Van Beilen steals show at Olympic swim trials


MONTREAL — Tera Van Beilen stole the show in Saturday’s marquee race and made Canada’s Olympic swim team in a second event.

The women’s 200-metre breaststroke final was billed as a showdown between world record holder Annamay Pierse and world championship bronze medallist Martha McCabe.

But it was Van Beilen, an 18-year-old from Oakville, Ont., who touched the wall first in a time of two minutes 24.03. McCabe was second in 2:24.81, which was also good enough to qualify for London.

Those times are currently the second- and third-fastest in the world this year, according to Swimming Canada, behind the 2:22.73 of reigning Olympic champion Rebecca Soni of the U.S.

With one day of trials remaining Sunday, 30 athletes have earned the right to represent Canada in the pool in London.

A maximum of two swimmers per event can qualify with the exception freestyle because four swimmers have to be chosen for the relay.

Julia Wilkinson of Stratford, Ont., picked up her third victory by winning the 100-metre freestyle. Runner-up Victoria Poon of Hong Kong also qualified.

Toronto’s Heather MacLean and Samantha Cheverton of Pointe-Claire, Que., round out the women’s freestyle relay team.

Joe Bartoch of London, Ont., will race the men’s Olympic 100-metre butterfly for the second time in his career. Toronto’s Tobias Oriwol qualified in the men’s 200-metre backstroke.

Vancouver’s Savannah King and Toronto’s Alexa Komarnycky finished first and second respectively in the women’s 800-metre freestyle to book their tickets to London. King also qualified in the 400-metres earlier this week.

Van Beilen burst into tears when she finished second in the 100 breaststroke Tuesday and qualified for London for the first time.

The pressure to make the Olympic team off her shoulders, the first-year University of British Columbia student was more in control of her emotions Saturday.

"I said to myself this morning if I do end up making the team, the tears are going to stay inside of me this time," she said. "A lot of people came up to me two days ago saying I got them to tears, so I didn’t want to do that again.

"I wanted to race and have fun and be more happy when I came out."

Pierse, who still holds the long-course record of 2:20.12 set in 2009, was fifth in 2:27.14.

"It’s actually really hard to see because I know how much Annamay has put into the sport and she’s a really hard worker," McCabe said. "We really wouldn’t be where we are today in breaststroke if it wasn’t for Annamay.

"She still has the world record, so she knows something we don’t know still. You can’t take away from her."

Pierce is the second swim star to fall short of the Olympic team at these trials. Mike Brown, fourth in the 100-metre breaststroke at the 2008 Summer Games in Beijing, also did not qualify.

After setting the world record in 2009, Pierse had a difficult season. She suffered through a debilitating bout of dengue fever contracted at the 2010 Commonwealth Games in New Delhi.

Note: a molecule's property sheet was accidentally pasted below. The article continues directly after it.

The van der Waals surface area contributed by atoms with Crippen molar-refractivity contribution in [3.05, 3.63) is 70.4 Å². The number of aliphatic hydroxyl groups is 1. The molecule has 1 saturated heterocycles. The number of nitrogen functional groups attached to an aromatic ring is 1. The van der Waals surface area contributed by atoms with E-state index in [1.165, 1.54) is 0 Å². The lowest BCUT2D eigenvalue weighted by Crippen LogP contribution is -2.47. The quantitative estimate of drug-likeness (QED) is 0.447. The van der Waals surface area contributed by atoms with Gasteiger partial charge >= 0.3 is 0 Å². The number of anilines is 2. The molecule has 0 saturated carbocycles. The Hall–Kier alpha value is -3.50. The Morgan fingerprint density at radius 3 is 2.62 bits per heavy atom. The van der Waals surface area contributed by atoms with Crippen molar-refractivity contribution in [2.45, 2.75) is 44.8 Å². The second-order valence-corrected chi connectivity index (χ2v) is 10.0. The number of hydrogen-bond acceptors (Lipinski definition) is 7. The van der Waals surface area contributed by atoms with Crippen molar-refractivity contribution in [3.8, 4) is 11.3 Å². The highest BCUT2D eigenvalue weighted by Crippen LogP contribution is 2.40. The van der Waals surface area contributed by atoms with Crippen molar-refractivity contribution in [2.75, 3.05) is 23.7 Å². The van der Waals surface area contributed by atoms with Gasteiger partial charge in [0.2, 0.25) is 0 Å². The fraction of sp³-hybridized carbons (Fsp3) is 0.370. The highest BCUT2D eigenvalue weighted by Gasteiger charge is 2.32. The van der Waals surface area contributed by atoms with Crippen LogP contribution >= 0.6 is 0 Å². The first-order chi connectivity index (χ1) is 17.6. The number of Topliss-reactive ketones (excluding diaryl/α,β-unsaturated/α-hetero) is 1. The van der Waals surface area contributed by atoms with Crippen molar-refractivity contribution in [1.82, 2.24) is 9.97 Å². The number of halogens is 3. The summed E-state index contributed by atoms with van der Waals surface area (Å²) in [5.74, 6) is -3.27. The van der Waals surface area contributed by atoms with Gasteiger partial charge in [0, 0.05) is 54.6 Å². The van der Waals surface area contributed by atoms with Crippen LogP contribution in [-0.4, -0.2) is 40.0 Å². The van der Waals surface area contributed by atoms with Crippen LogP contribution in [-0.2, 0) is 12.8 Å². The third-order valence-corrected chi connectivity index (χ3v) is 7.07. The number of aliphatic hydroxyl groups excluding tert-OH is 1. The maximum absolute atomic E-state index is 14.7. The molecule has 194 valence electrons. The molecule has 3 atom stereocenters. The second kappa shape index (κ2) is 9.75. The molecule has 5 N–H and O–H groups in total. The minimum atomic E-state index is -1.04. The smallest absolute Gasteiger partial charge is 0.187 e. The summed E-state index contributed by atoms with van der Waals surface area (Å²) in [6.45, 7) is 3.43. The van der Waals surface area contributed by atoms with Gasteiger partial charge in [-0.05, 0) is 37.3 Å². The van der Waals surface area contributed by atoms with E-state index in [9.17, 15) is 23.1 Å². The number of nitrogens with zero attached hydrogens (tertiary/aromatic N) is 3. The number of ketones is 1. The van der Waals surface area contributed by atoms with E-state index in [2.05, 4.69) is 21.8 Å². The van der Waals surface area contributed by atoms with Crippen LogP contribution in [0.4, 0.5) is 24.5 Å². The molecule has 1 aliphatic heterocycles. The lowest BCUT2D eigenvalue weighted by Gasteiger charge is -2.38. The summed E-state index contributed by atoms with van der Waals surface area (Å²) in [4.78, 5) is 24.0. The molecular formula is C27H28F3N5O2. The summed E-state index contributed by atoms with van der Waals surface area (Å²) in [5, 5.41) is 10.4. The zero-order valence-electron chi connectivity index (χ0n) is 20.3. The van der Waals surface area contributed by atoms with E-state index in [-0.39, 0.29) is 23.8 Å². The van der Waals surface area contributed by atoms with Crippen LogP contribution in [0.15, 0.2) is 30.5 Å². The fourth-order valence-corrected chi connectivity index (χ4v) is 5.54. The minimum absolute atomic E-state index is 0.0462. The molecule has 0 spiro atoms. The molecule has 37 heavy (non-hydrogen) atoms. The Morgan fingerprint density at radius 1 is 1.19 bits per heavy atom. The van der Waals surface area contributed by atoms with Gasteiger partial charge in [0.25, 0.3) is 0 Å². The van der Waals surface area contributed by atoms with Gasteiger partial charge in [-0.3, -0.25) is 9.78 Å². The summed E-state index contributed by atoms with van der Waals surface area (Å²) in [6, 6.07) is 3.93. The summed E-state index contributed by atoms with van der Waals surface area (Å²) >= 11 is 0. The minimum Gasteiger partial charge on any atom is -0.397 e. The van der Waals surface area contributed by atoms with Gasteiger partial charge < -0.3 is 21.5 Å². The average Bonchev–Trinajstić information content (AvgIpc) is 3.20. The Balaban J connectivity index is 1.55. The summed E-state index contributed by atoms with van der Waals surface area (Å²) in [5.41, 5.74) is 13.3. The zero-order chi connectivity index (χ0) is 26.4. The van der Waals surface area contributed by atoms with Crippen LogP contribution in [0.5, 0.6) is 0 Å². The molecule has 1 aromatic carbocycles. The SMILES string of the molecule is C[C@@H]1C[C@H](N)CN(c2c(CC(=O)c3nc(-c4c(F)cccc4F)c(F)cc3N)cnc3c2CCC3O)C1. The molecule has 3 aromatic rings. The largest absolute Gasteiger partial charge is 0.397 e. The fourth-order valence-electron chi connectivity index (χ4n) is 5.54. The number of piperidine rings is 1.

"It really has been the hardest two or three years of my life," Pierse said through her tears. "This is sport. It’s what I love about it. It’s what I hate about it, the ups and the downs.

"Unfortunately, I’ve had more downs than ups in the last little while."

Wilkinson was also first in the 100-metre backstroke and the 200-metre individual medley at trials. She’ll try for a fourth win in the 200-metre backstroke Sunday.

"My dad, when I was little, used to bribe me to do well at meets, so he said on the subway today ‘you know, if you go four-for-four I’ll buy you an iPad,"’ Wilkinson said. "The 200-back is going to be hard, but iPad right?"

Bartoch says Canada needs more depth in men’s butterfly.

"A couple of years ago, I put it out (there) if somebody beats me, I’ll retire," the 29-year-old said. "No one’s really come up to the challenge yet. When Mike Minentko retired, there was a big void there. I had to catch up where he was.

"I wish somebody was coming up. No one is coming to London and saying ‘I want to train with Joe Bartoch and do what he’s doing’ so they’re kind of paying for it It’s always good to train with someone faster than you. I’ve been around for awhile so I have a lot of advice I could give."

Oriwol finished 15th in backstroke in the event in Beijing.

"My hopes are to be deep in the final," Oriwol said. "As you can see already at the Olympic trials, if you’re in the final anything can happen. Upsets happen and people don’t swim like they’re supposed to. Once I’m in the final, I just want to have a lane."

McCabe was cheered on a large contingent in green T-shirts that said "Team Fleabag."

"My dad used to call me the flea growing up," she explained. "I didn’t know they were going to do that."

McCabe cautioned than even though she and Van Beilen posted eye-catching times, there are other countries who have yet to hold their Olympic trials and everyone will be quicker come London.

"Those times might get bumped down," McCabe said. "Whether they do or not, by the time we get there, we’re going to have to be faster."

The Paralympic trials are running in conjunction with trials. Montreal’s Benoit Huot won his fourth race in as many nights with a victory in the 100-metre butterfly.

Valeria Grand-Maison, a triple gold medallist at the 2008 Paralympics, was fastest in the 100-metre butterfly.

Summer Mortimer of Burlington, Ont., took the women’s 100-metre freestyle. Kyle McMahon of Prince George, B.C., was the men’s 50-metre butterfly victor.

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